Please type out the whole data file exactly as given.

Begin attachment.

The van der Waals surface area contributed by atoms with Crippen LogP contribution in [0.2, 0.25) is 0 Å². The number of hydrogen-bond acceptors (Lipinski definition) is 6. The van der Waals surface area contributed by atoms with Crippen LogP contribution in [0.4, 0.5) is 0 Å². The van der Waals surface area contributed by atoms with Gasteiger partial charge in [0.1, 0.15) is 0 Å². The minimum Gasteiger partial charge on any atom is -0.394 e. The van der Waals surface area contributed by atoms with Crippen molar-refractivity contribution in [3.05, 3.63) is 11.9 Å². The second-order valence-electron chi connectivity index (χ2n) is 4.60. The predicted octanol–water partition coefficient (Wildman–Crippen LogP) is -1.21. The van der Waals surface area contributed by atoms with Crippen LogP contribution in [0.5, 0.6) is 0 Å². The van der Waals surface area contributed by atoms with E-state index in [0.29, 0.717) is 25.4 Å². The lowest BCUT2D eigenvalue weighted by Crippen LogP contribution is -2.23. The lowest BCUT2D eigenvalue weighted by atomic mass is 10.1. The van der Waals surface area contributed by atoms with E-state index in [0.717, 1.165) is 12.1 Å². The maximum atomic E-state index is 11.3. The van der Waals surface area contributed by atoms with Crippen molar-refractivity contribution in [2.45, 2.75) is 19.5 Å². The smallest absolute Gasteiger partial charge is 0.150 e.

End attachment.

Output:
The van der Waals surface area contributed by atoms with Crippen LogP contribution in [0.2, 0.25) is 0 Å². The number of hydrogen-bond acceptors (Lipinski definition) is 6. The van der Waals surface area contributed by atoms with Crippen LogP contribution in [0.4, 0.5) is 0 Å². The van der Waals surface area contributed by atoms with Gasteiger partial charge in [0.1, 0.15) is 0 Å². The minimum Gasteiger partial charge on any atom is -0.394 e. The van der Waals surface area contributed by atoms with Crippen molar-refractivity contribution in [3.05, 3.63) is 11.9 Å². The second-order valence-electron chi connectivity index (χ2n) is 4.60. The predicted octanol–water partition coefficient (Wildman–Crippen LogP) is -1.21. The van der Waals surface area contributed by atoms with Crippen LogP contribution in [0.5, 0.6) is 0 Å². The van der Waals surface area contributed by atoms with E-state index in [0.29, 0.717) is 25.4 Å². The lowest BCUT2D eigenvalue weighted by Crippen LogP contribution is -2.23. The lowest BCUT2D eigenvalue weighted by atomic mass is 10.1. The van der Waals surface area contributed by atoms with E-state index in [0.717, 1.165) is 12.1 Å². The maximum atomic E-state index is 11.3. The van der Waals surface area contributed by atoms with Crippen molar-refractivity contribution in [2.45, 2.75) is 19.5 Å². The smallest absolute Gasteiger partial charge is 0.150 e.